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top pairing

Top Pair: Mediterranean Cuisine, Meet Hawaii

by Jeff Harding with Antoinette Bruno with photos by Antoinette Bruno
Vol. 18
January 2012   

Sometimes a wonderful dish and wine combine into something greater than the sum of its parts. This was the case at our recent tasting at Beach Tree Restaurant at the Four Seasons Resort Hualalai in Hawaii. While the al fresco seating, tropical breezes, and live Hawaiian music of this tropical getaway certainly didn't hurt, it's clear in these knock-out pairings that Chef Nick Mastrascusa and Sommelier Charles Wilson are a duo synced up.

When the hotel closed for renovations after the 2011 tsunami, Mastrascusa and Wilson had the chance to travel to Italy and stayed at the Guado al Tasso Estate, so Antinori wines are some of their current favorites. Also much loved by these two are the wines of Joe Bastianich, who joined the team for a wine event while in Hawaii to compete in the 2011 Iron Man Competition. Just another example of how knowing the vineyard and the winemaker makes the heart grow fonder for the wine.

  • Chef Nick Mastrascusa
  • Chef de Cuisine Nick Mastrascusa currently oversees all culinary aspects of Beach Tree Restaurant at the Four Seasons Resort Hualalai. Prior to his tenure at the famed 57 restaurant at the Four Seasons Hotel New York, he honed his culinary talents at the Biltmore Hotel, Coral Gables, and the Ritz-Carlton Palm Beach, both in Florida. Mastrascusa also opened Hoquart 2000 restaurant in Montevideo, Uruguay, where he grew up and played on the national soccer team.

    A graduate of the Culinary Arts program at Johnson and Wales College, Miami, Florida, Mastrascusa credits his grandparents, who immigrated to Uruguay from Spain and Sicily, for inspiring his passion for cooking. “Both my grandmothers always welcomed friends and family into their homes for casual but delicious meals,” says Mastrascusa. “The new Beach Tree will have that same familiar, warm, and welcoming environment for our resort guests.”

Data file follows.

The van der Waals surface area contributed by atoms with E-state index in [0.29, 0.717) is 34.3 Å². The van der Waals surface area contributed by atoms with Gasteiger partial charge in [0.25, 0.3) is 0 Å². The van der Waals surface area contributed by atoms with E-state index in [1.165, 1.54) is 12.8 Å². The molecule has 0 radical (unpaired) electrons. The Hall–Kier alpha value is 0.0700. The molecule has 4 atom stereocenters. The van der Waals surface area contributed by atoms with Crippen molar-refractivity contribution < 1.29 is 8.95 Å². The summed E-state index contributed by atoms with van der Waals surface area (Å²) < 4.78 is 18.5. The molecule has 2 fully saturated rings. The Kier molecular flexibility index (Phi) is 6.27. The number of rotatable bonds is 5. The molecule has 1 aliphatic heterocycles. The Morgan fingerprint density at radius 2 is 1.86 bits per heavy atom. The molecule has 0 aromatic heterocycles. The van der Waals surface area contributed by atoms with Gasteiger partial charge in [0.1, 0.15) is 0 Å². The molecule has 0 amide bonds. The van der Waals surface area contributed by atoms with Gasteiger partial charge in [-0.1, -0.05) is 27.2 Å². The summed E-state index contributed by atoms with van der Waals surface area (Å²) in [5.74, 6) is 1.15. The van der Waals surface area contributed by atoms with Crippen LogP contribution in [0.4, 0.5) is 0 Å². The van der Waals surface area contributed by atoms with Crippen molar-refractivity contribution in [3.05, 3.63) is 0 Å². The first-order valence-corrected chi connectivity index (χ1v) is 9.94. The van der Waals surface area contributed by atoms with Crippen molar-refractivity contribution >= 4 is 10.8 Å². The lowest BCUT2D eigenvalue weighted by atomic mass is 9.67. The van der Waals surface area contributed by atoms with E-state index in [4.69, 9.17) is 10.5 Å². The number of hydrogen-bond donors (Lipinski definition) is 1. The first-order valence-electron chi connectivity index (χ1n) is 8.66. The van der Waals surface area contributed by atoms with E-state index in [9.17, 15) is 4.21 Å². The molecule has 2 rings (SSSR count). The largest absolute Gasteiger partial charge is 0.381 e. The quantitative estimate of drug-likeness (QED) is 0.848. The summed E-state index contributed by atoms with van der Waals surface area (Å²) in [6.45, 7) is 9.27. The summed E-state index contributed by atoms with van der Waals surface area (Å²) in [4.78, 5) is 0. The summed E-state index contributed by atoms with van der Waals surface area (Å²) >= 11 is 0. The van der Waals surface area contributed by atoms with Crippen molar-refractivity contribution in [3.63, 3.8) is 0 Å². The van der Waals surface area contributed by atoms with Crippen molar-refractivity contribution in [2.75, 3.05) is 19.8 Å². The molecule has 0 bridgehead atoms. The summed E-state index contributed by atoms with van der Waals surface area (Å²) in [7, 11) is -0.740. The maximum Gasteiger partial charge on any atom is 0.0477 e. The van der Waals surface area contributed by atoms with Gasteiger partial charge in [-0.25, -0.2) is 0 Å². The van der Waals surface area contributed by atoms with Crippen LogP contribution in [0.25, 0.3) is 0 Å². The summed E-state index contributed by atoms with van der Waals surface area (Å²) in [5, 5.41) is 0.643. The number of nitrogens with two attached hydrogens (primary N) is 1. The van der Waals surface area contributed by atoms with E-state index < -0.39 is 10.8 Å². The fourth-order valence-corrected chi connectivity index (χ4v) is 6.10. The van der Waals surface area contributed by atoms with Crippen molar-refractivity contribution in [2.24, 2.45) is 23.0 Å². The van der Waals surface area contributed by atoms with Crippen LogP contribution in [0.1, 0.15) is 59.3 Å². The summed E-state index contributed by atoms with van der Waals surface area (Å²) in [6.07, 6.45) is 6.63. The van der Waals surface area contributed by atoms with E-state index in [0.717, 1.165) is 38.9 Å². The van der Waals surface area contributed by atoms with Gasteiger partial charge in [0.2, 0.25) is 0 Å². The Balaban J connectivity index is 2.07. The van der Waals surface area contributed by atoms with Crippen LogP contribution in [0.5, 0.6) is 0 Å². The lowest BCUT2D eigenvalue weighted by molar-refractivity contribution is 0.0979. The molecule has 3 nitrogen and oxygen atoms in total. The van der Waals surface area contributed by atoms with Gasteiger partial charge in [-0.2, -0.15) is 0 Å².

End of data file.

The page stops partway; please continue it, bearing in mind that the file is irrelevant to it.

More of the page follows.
Mastrascusa uses fresh, artisanal, and for the most part, local ingredients to create dishes that are Italian with California and tropical touches—everything from signature pizzas and pastas to mango gazpacho. “I’m amazed by the high quality and range of produce that is grown on the Big Island,” said Mastrascusa. “I’m just beginning to explore all the possibilities.”

  • Sommelier Charles Wilson
  • Charles “Chuck” Wilson is the restaurant manager and sommelier of Beach Tree Restaurant at the Four Seasons Resort Hualalai. A seasoned restaurateur, Wilson has 12 years of experience in the business, between Las Vegas and Hawaii.

    Prior to joining Four Seasons in 2008, Wilson was a restaurant manager at the Hilton Waikaloa Village. His career began in Las Vegas, where he most recently served as general manager of Wynn Resort & Casino’s country club restaurant. During his time in Las Vegas, he also served as general manager at China Grill and assistant general manager at rumjungle, both located at the Mandalay Bay Resort & Casino.